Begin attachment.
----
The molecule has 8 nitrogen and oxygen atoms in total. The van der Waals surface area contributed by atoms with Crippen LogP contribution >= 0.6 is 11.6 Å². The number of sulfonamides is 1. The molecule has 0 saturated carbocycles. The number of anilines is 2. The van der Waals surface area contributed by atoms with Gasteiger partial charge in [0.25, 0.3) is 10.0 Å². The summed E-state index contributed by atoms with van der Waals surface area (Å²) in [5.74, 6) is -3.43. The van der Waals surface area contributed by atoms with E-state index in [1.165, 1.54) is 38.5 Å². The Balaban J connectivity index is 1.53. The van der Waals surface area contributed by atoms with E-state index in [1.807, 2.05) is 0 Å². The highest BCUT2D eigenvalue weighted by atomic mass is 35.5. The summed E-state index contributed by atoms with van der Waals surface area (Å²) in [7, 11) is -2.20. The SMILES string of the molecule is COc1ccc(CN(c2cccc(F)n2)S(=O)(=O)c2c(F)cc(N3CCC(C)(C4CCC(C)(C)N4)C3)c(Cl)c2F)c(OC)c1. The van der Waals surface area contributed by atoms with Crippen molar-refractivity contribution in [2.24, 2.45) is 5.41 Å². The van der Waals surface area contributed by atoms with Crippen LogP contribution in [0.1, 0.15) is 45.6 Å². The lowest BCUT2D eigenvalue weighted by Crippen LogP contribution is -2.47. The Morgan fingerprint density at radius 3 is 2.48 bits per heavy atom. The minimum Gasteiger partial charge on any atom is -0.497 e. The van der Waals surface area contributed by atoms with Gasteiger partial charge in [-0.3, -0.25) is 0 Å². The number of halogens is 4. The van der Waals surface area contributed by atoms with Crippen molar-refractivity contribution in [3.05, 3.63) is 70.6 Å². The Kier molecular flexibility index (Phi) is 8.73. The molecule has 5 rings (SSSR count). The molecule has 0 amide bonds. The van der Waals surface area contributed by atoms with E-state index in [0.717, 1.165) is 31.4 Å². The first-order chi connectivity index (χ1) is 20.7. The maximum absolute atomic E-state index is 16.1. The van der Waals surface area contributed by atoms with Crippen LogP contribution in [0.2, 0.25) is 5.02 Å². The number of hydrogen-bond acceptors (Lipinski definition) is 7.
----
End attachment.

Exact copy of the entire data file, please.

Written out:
The molecule has 8 nitrogen and oxygen atoms in total. The van der Waals surface area contributed by atoms with Crippen LogP contribution >= 0.6 is 11.6 Å². The number of sulfonamides is 1. The molecule has 0 saturated carbocycles. The number of anilines is 2. The van der Waals surface area contributed by atoms with Gasteiger partial charge in [0.25, 0.3) is 10.0 Å². The summed E-state index contributed by atoms with van der Waals surface area (Å²) in [5.74, 6) is -3.43. The van der Waals surface area contributed by atoms with E-state index in [1.165, 1.54) is 38.5 Å². The Balaban J connectivity index is 1.53. The van der Waals surface area contributed by atoms with E-state index in [1.807, 2.05) is 0 Å². The highest BCUT2D eigenvalue weighted by atomic mass is 35.5. The summed E-state index contributed by atoms with van der Waals surface area (Å²) in [7, 11) is -2.20. The SMILES string of the molecule is COc1ccc(CN(c2cccc(F)n2)S(=O)(=O)c2c(F)cc(N3CCC(C)(C4CCC(C)(C)N4)C3)c(Cl)c2F)c(OC)c1. The van der Waals surface area contributed by atoms with Crippen molar-refractivity contribution in [2.24, 2.45) is 5.41 Å². The van der Waals surface area contributed by atoms with Crippen LogP contribution in [0.1, 0.15) is 45.6 Å². The lowest BCUT2D eigenvalue weighted by Crippen LogP contribution is -2.47. The Morgan fingerprint density at radius 3 is 2.48 bits per heavy atom. The minimum Gasteiger partial charge on any atom is -0.497 e. The van der Waals surface area contributed by atoms with Gasteiger partial charge in [-0.3, -0.25) is 0 Å². The number of halogens is 4. The van der Waals surface area contributed by atoms with Crippen molar-refractivity contribution in [3.05, 3.63) is 70.6 Å². The Kier molecular flexibility index (Phi) is 8.73. The molecule has 5 rings (SSSR count). The molecule has 0 amide bonds. The van der Waals surface area contributed by atoms with E-state index in [0.717, 1.165) is 31.4 Å². The first-order chi connectivity index (χ1) is 20.7. The maximum absolute atomic E-state index is 16.1. The van der Waals surface area contributed by atoms with Crippen LogP contribution in [0.2, 0.25) is 5.02 Å². The number of hydrogen-bond acceptors (Lipinski definition) is 7.